Padron Family Reserve 46 Years Maduro Review

September 8,1964.

That’s the date in which Jose Orlando Padron set up shop in Miami, Florida.  Since then Padron has been in business for over 48 years making some of the finest cigars from Nicaragua.  While they are fortunate enough to have made it this far to create celebratory lines such the the 1964 Line (created in 1994 for 30 years of business), Millenium Series (created in 2000) or 1926 Line (2002 Release), Padron wasn’t always a big company.  Jose Orlando Padron came to “Little Havana” with a few dollars and a dream.  However, Padron Cigars wouldn’t be where they are today without “The Little Hammer”.  With that hammer given to him by a friend, it allowed Jose Orlando Padron to use his carpentry skills for work, eventually saving enough money to open Padron Cigars….in 1964.  He still has that hammer

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Family Reserve 44 Years  “6 x 52″  (2008 Release, Natural only)
Family Reserve 45 Years  “6 x 52″  (2009 Release, Natural/Maduro)
Family Reserve 46 Years  “5 1/2 x 56″  (2010 Release, Natural/Maduro)
Family Reserve No. 85  “5 1/2 x 50″  (2011 Release, Natural/Maduro)

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There are currently 4 cigars released that are part of the Family Reserve collection with most of the tobacco aged at least 10 years prior to rolling.  The first three are to commemorate the companies 44-46 years in existence.  However, with Jose Orlando Padron’s 85th birthday in 2011, the company decided to “rename” the 47 Years, No. 85.  This is in contrast to the 80th Anniversary cigar (2006 Release) which falls under the Padron 1926 Line, hence the reason why it’s not listed with the Family Reserve.  The same goes for another special cigar, the Padron 1926 40th Anniversary (2004 Release).  Keep in mind, the 1926 Line was created to celebrate Jose O. Padron’s 75th Birthday.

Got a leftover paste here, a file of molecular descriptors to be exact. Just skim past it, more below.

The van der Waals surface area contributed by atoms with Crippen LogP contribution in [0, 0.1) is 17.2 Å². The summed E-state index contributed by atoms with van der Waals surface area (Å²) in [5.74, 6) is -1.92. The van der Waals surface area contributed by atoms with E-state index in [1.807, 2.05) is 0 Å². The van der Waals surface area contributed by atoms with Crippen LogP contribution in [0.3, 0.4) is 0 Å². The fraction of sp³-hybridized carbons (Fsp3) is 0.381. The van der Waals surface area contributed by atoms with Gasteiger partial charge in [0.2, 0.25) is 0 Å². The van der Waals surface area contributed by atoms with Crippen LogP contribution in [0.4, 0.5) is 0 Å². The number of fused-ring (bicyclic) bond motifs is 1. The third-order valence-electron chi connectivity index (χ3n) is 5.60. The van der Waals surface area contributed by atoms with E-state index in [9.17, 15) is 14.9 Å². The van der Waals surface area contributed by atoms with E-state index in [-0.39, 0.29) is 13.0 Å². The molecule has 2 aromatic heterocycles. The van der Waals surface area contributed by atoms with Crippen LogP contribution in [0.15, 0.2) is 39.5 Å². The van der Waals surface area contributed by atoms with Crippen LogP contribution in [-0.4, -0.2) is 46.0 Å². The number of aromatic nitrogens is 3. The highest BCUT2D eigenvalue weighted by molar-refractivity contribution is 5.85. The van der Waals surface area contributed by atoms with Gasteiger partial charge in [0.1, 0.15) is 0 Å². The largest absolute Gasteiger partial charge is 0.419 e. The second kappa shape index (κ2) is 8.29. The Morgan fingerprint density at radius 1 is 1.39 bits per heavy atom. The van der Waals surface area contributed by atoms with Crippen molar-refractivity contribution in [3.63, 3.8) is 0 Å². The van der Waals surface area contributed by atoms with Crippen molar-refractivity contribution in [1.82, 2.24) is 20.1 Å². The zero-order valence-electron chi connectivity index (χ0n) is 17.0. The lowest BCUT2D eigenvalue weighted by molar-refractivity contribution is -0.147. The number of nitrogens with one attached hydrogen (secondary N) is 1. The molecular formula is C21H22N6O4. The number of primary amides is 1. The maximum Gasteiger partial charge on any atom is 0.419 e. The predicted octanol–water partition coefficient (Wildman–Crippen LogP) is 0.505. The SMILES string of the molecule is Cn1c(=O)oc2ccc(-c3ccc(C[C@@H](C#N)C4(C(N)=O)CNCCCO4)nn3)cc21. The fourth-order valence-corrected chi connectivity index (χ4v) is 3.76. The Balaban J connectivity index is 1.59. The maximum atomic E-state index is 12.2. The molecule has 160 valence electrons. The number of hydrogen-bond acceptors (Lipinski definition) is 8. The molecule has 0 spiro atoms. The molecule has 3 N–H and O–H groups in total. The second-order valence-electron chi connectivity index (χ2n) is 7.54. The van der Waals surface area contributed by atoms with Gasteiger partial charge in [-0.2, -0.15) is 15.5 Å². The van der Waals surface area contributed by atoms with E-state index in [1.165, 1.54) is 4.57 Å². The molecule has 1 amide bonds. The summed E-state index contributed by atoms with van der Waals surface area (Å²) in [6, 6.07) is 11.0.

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Padron Family Reserve 46 Years Maduro Review
Wrapper:  Nicaraguan Sun Grown Piloto Cubano
Binder/Filler:  Nicaraguan Sun Grown Piloto Cubano
Size:  5 1/2 x 56
MSRP:  $26.00
Cigars Smoked:  2
Time In Humidor:  1 year 6 months
Date of Manufacture:  5/2011
Smoke Time:  2 hrs
Drink:  Water

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The wrapper on this cigar is dark chocolate in appearance, virtually uniform in color and fairly toothy.  The veins are smooth and the box press shape is done well.  By that, I mean I couldn’t detect any soft spots on the cigar which occasionally happens with a press shape.  I probably shouldn’t expect to find many if any, imperfections on this cigar considering only the most qualified torcedors are rolling them.  The Padron Family Reserve 46 Years has good weight in my hand and has a well done cap.  While the cigar has 3 bands, the top two overlap each other while the lowest band outlined in maroon with gold filling signifies the year.  The upper band designates the cigar as a Family Reserve and the year 1964 with a “little hammer” in between the 9 and 6.  The band underneath it has a serial number which is done to prevent counterfeiting.